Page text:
Conclusion

By examining these theories throughout history we can see how the understanding of organized crime developed. The theorists initially believed differences in aggression and criminal activity were due to biological factors, but Robert Merton countered that theory with the assertion that deviance is the result of a strain between the goals of society and the acceptable means for attaining those goals. After Merton’s theory the Social Control Theory, or the Social Bond Theory was developed by Hirschi. This theory suggested that an individual engages in deviant behavior due to weakened bonds with society. In 1977 Bandura’s popular Social Learning theory surfaced, which suggested that crime and deviant behavior is a result of modeling. A recent theory, The interactionist theory developed in 1987 is a bridge between The Social Control Theory and the Social Learning theory which states that both an individuals bond to society and learning influences criminal behavior.

Because of the contributions of the past, we can look at organized crime today through many different perspectives. Motivation to participate in organized crime activities such as drug dealing, prostitution, gambling and money laundering can be a result of an individuals inability to reach common societal goals such as wealth through acceptable means. Participation in organized crime can also be a result of weakened social bonds which causes them to make counter their personal beliefs with justifications for breaking laws. Furthermore individuals could join gangs or the mafia because the behavior has been modeled for them in the past. Mafia members are frequently men coming from the same families, thus the illegal activities become socialized as normal, acceptable behavior. Or it could be, as Thornberry suggested, that it is both a result of weakened social bonds, and learning throughout childhood that an individual finds crime and deviance an acceptable means of survival.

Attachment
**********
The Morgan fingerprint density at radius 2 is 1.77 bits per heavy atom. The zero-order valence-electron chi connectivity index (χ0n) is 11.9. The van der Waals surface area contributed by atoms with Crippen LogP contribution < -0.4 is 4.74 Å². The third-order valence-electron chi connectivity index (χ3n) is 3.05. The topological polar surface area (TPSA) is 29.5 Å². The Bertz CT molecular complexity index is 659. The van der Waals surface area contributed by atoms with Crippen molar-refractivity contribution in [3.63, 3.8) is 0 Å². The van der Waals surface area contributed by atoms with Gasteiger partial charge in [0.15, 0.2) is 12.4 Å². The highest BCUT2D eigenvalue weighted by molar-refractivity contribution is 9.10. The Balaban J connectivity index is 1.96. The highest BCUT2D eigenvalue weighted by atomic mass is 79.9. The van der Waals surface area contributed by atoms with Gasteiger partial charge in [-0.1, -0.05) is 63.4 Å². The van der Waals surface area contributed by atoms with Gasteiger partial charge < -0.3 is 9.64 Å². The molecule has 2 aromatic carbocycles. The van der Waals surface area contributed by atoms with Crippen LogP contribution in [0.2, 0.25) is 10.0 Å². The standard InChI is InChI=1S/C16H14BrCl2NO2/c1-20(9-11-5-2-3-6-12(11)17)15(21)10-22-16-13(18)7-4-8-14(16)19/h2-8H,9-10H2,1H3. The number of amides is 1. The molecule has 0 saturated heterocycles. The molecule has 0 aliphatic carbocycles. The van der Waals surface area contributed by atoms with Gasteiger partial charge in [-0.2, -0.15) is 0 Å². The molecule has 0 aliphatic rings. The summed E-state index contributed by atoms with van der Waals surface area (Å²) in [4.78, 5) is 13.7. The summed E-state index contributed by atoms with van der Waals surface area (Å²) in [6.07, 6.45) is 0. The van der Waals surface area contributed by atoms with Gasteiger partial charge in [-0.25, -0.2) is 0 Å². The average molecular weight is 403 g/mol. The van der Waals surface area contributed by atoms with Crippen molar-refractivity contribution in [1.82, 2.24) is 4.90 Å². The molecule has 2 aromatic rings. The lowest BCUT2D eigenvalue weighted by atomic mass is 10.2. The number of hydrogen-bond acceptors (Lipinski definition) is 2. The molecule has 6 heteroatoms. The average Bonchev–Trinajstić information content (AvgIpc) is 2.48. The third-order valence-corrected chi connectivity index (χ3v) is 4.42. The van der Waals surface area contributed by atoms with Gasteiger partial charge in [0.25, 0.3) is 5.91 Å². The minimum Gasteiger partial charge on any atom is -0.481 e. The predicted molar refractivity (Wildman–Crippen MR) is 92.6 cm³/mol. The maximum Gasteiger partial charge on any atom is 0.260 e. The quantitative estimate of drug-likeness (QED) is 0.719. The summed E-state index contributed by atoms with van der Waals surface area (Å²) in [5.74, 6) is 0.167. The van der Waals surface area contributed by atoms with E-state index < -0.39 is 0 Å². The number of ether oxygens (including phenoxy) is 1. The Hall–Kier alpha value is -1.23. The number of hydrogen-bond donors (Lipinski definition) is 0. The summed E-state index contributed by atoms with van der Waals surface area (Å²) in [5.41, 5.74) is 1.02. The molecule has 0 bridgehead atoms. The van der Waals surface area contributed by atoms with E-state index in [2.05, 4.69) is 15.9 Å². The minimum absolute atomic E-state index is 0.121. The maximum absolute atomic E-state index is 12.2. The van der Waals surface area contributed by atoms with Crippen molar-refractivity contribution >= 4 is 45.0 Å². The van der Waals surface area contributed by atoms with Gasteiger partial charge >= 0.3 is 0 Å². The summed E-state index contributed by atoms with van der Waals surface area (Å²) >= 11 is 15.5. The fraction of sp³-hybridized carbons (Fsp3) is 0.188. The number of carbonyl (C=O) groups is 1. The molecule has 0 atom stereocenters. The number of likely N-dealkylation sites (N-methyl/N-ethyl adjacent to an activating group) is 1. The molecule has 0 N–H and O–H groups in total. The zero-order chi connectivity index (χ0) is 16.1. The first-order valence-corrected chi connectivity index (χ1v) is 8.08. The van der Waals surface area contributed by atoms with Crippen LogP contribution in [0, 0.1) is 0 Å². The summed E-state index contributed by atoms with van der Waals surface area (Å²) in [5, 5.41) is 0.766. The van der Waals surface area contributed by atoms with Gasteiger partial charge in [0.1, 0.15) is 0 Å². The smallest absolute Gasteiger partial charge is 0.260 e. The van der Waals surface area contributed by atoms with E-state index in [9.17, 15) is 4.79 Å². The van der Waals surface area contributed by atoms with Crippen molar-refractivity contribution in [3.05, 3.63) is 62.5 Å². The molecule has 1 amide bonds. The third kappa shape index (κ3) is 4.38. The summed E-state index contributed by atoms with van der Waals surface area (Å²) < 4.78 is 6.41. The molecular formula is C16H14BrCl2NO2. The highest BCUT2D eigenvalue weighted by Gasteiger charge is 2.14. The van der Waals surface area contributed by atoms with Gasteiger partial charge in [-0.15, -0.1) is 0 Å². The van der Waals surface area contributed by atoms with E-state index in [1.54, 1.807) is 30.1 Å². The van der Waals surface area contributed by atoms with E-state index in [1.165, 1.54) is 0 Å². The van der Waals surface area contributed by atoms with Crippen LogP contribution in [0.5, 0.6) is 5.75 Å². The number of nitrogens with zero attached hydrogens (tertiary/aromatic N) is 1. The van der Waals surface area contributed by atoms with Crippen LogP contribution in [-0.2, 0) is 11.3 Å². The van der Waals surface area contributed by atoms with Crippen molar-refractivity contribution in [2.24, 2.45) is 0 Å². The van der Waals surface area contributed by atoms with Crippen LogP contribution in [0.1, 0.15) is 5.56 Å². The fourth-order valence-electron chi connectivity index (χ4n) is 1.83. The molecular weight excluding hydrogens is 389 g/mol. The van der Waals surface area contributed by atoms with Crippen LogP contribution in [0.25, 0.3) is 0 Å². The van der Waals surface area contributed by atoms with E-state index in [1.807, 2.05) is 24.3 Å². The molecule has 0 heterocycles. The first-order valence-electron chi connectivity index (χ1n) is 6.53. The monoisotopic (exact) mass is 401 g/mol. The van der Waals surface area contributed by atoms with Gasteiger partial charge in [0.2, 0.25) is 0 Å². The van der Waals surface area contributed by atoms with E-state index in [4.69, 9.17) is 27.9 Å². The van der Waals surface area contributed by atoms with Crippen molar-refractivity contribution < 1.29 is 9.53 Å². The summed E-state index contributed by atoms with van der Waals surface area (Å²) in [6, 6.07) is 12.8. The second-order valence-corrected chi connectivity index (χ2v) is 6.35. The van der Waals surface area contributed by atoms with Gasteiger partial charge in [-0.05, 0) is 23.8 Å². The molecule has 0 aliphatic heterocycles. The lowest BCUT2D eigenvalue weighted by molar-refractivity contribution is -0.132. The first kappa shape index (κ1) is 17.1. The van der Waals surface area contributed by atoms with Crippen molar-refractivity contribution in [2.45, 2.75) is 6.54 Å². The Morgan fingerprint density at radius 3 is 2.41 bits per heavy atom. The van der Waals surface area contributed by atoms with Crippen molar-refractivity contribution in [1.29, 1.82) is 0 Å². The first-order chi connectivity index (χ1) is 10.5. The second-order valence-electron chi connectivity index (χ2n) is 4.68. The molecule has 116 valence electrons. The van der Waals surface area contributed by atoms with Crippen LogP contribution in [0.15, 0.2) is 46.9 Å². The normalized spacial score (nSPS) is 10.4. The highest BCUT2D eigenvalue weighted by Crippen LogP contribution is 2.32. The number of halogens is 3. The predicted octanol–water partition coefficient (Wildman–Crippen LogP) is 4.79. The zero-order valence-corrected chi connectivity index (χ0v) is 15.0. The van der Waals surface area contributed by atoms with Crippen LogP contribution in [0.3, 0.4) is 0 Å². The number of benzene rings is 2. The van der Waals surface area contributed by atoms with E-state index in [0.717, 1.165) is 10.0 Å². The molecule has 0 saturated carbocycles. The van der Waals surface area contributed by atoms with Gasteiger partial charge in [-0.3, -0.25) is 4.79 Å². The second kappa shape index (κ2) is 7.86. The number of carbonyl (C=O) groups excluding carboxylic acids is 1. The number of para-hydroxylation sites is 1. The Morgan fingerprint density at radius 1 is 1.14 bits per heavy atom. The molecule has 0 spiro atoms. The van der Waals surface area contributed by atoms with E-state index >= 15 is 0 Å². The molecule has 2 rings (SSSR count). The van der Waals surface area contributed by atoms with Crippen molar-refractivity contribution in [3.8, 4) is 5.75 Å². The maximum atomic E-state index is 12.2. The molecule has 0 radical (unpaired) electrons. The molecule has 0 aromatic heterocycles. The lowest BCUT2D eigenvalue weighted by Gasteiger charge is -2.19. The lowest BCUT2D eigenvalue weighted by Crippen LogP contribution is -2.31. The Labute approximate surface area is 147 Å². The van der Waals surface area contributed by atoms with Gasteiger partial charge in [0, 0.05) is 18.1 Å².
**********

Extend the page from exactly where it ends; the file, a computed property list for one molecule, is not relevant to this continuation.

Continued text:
Research into organized crime is important for society. A better understanding of crime and organized crime can lead to better prevention methods or outreach programs that may prevent a child from giving their life to a gang.

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